The ABC ran a high- rating television series about the preparation for the Sydney performance with all its accompanying dramas: drug addiction, inabilities to commit, drunken behaviour involving two performers being sent back to Melbourne in disgrace and, eventually, the glimmer of redemption.
‘‘ There’s a universal message,’’ Welch says. ‘‘ If you have a past where you have never been applauded, having people give you a standing ovation is the greatest thing ( that) can happen.’’
Throughout the rehearsals and the shambolic trek north, the muddled- up accommodation, the child- like tantrums, Welch displayed an almost miraculous resolve not to allow anything to stand in his way of moving beyond the often recalcitrant, often drunk, often abusive and selfabusive behaviour of his cast.
The acclaimed opera star is, however, insouciant about his commitment to the underprivi- leged, playing down what is often a Sisyphean task. ‘‘ The formation of Hard Knocks has given me the opportunity to use the musical gifts with which I have been blessed.’’ These, he says, enable him to give a sense of self- esteem, purpose, structure and respect to those who sit in the gloomy streets of poverty and neglect. It also gives the public some idea of what it is like to be one of the marginalised members of society.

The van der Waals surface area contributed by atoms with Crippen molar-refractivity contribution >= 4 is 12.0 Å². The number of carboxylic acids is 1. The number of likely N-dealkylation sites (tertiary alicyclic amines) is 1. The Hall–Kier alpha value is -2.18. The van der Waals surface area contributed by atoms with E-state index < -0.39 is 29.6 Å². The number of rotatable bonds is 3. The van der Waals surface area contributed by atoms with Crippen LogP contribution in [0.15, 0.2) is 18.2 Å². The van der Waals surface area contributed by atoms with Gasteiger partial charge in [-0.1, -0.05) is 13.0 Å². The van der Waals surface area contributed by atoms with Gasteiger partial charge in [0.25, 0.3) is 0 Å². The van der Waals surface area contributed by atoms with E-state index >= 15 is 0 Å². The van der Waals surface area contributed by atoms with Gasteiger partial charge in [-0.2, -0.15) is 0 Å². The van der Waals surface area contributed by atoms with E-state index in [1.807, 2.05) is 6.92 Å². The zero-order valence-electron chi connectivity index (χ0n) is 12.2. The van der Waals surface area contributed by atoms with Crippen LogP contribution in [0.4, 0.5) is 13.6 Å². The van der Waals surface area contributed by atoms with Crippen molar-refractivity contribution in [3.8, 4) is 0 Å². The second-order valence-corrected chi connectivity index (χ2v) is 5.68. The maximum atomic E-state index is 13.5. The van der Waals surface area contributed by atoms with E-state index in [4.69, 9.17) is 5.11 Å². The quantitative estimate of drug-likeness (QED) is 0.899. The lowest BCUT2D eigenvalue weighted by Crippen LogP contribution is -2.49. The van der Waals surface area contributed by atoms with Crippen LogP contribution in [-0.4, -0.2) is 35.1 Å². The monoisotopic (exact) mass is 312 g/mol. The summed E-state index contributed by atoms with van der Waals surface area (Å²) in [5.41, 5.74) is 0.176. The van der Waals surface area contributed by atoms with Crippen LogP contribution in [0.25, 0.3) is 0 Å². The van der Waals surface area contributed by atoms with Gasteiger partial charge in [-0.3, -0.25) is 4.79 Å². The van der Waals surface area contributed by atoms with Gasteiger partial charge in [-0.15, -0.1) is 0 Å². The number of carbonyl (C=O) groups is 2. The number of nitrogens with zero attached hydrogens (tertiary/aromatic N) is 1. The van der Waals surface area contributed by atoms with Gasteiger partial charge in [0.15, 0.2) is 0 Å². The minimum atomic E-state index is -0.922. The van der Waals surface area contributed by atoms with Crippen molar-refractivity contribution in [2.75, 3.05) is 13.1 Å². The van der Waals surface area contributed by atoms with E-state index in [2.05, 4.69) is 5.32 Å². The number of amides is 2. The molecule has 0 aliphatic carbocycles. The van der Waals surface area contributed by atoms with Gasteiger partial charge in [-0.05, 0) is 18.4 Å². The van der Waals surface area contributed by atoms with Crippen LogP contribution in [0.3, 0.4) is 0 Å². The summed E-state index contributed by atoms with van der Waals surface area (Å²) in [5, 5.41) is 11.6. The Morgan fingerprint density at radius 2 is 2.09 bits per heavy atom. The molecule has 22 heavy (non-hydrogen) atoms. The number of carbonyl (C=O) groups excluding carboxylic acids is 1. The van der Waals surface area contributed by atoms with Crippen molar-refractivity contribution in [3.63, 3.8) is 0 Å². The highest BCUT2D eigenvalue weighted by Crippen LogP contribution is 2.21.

‘‘ It gives them ( the choir) a family, albeit a musical one.’’
Australia has a rich tradition of choristers. The St Mary’s Cathedral Choir is the oldest musical institution in Australia; it was formed in 1818 to sing vespers in the household of James Dempsey, the centre of Catholic worship in Sydney during its early days as a penal colony. It is now a 40- strong liturgical choir for male voices, boy trebles and adult men. Many of the boys are on scholarship at St Mary’s College.
The Sydney Youth Choir has attracted international acclaim, as do many Australian groups that, through the generosity of benefactors, take their talent abroad.